One Saturday morning in July, I was making breakfast, watching the small TV in the corner of the kitchen. My toast was ready, the eggs were almost done and I was watching the news, something I rarely do anymore. They began interviewing people that were waiting in line at Florida International University to see Presidential Candidate Hillary Clinton and Senator Tim Kaine at a campaign rally. They mentioned in the story that you could still get a ticket to see her and I began thinking if I should go or not. The university was maybe a 20 minute drive away at best and perhaps I would make it in time if I left right away. She wasn’t going to speak for another couple of hours at least. I thought maybe I would attempt to get a ticket online and see what happened. For sure it would be fully booked and I would have an excuse not to go and that would settle my indecision. Well it wasn’t and I printed out my ticket rather quickly and easily. I don’t know why I was so stressed about going. I wanted to be a part of history and I wanted to meet the woman I’d be voting for…once again.
The first time I met Hillary Clinton she was the First Lady of the United States. I was a volunteer for the Summit of The Americas when it was held in Miami in 1994. I waited in front of the podium with my co-worker for over two hours just to get a perfect spot where I was guaranteed to shake hands with the President. The waiting paid off. That night I shook hands with President Clinton, Al Gore (I had such a crush on the man), Tipper Gore (who said hello back and asked me how I doing) and of course Hillary Clinton. It was an amazing experience and I was star struck for the first and only time in my life.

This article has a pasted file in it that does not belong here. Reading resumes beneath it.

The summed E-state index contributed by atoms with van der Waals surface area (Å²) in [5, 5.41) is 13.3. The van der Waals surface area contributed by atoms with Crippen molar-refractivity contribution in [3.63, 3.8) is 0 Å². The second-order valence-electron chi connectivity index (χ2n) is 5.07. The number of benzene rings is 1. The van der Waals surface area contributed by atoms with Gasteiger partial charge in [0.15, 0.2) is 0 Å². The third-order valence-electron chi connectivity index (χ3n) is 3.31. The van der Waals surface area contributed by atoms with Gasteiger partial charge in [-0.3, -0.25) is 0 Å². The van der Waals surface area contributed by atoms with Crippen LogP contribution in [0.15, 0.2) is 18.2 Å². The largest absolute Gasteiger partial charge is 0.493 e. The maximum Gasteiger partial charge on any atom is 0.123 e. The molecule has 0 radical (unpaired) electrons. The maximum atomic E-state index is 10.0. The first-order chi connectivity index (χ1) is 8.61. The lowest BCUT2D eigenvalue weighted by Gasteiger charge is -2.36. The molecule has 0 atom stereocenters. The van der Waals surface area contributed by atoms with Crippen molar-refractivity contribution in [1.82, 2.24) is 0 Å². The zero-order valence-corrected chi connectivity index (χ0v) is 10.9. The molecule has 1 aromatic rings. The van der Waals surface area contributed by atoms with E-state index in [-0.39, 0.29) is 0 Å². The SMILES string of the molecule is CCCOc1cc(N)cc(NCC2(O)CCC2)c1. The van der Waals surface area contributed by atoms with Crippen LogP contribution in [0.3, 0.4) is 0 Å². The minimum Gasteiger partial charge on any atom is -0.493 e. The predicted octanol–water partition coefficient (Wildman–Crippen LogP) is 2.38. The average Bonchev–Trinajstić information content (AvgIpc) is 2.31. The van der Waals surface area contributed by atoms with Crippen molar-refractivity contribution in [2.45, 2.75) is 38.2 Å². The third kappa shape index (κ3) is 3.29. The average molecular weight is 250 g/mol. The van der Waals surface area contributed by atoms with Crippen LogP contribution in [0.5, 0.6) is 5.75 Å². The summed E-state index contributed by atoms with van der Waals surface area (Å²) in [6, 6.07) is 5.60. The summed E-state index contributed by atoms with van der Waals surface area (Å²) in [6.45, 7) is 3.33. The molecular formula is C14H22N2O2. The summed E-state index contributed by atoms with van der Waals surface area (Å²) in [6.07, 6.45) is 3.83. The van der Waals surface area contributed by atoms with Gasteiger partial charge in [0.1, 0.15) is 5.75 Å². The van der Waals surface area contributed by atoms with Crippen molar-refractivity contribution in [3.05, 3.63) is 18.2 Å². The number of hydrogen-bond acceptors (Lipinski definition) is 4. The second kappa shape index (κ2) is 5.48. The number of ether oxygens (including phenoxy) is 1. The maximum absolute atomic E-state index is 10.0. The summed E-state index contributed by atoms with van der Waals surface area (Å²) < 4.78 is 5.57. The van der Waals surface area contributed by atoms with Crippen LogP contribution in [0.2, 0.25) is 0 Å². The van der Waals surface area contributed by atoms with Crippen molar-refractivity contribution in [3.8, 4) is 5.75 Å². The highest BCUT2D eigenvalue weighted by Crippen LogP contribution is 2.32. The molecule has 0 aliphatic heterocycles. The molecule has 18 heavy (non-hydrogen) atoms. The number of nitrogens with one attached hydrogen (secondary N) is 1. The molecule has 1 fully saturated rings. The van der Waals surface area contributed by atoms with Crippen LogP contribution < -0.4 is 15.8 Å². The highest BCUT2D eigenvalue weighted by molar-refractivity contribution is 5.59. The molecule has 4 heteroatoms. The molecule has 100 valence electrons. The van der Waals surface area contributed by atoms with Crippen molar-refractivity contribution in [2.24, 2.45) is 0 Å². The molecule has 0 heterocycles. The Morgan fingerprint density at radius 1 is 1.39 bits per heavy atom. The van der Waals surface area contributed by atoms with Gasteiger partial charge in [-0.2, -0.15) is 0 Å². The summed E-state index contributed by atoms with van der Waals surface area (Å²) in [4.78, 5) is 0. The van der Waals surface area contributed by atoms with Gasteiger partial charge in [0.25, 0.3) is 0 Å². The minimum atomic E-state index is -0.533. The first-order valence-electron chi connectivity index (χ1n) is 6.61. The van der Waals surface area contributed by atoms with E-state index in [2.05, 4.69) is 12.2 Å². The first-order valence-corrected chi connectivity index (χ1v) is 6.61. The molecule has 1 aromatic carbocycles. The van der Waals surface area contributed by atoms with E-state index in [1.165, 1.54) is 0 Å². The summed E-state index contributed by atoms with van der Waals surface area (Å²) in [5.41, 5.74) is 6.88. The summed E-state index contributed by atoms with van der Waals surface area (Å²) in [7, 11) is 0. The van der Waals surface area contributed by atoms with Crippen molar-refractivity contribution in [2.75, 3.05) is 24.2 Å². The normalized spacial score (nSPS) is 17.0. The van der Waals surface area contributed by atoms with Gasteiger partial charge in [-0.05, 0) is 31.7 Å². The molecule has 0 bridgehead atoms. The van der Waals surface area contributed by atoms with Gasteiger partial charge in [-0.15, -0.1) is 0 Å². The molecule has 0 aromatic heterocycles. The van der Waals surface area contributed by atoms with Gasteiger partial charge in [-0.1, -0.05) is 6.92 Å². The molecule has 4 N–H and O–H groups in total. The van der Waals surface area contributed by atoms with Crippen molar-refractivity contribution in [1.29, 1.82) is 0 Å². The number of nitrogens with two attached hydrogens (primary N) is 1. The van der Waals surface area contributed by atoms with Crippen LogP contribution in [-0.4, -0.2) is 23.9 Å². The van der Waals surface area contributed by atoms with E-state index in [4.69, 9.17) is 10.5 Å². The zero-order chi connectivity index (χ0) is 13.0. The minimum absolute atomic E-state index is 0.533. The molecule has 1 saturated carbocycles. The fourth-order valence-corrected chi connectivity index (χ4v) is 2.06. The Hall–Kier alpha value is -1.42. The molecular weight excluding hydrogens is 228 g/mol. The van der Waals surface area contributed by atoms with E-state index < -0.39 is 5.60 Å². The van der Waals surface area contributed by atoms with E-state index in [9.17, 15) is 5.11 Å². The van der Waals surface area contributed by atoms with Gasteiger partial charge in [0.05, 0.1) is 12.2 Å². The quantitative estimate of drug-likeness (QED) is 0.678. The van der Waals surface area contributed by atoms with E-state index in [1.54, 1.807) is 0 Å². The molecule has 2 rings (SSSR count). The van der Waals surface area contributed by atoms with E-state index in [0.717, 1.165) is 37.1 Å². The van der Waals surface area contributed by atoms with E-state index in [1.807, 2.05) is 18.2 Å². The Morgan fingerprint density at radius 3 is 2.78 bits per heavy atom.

You were informed ahead of time by Secret Service to hold your hand out and wait for it to be shaken, not to grab anyone’s hand. President Clinton was not only crazy about shaking everyone’s hand, but also the hands of the people standing rows behind me. I found myself in presidential armpits as he reached over to grab the eager hands behind me. The First Lady did no such thing. With a stern look on her face, she stood poised and confident, reaching out calmly and from a distance, almost like you’d expect from royalty. A gentle shake, a slight nod of approval, and she moved on silently amidst screams and cheers to the next person.
So here was my opportunity once again to experience an event I would never forget. I finally made the decision to hop in my car and go. Everything seemed to run so smoothly, traffic was great and I even got past a huge line of cars because of the direction I was coming from. I was so stoked and so proud to be a part of history. Standing in line was a breeze and I couldn’t wait to get my Hillary Clinton sticker to wear with pride. I would actually be going to a campaign rally!
I got very emotional several times while waiting for Hillary to come on stage. There were many speakers ahead of her, all trying their best to motivate the crowd, to make us cheer and chant, bring out our patriotism and even vent anger. My sense of pride to be an American was at an all time high. I thought of my Uncle Joey that died in World War II, I thought of all of the people that have died in wars just so this afternoon’s event could happen. It was so moving and I was totally captivated in the moment.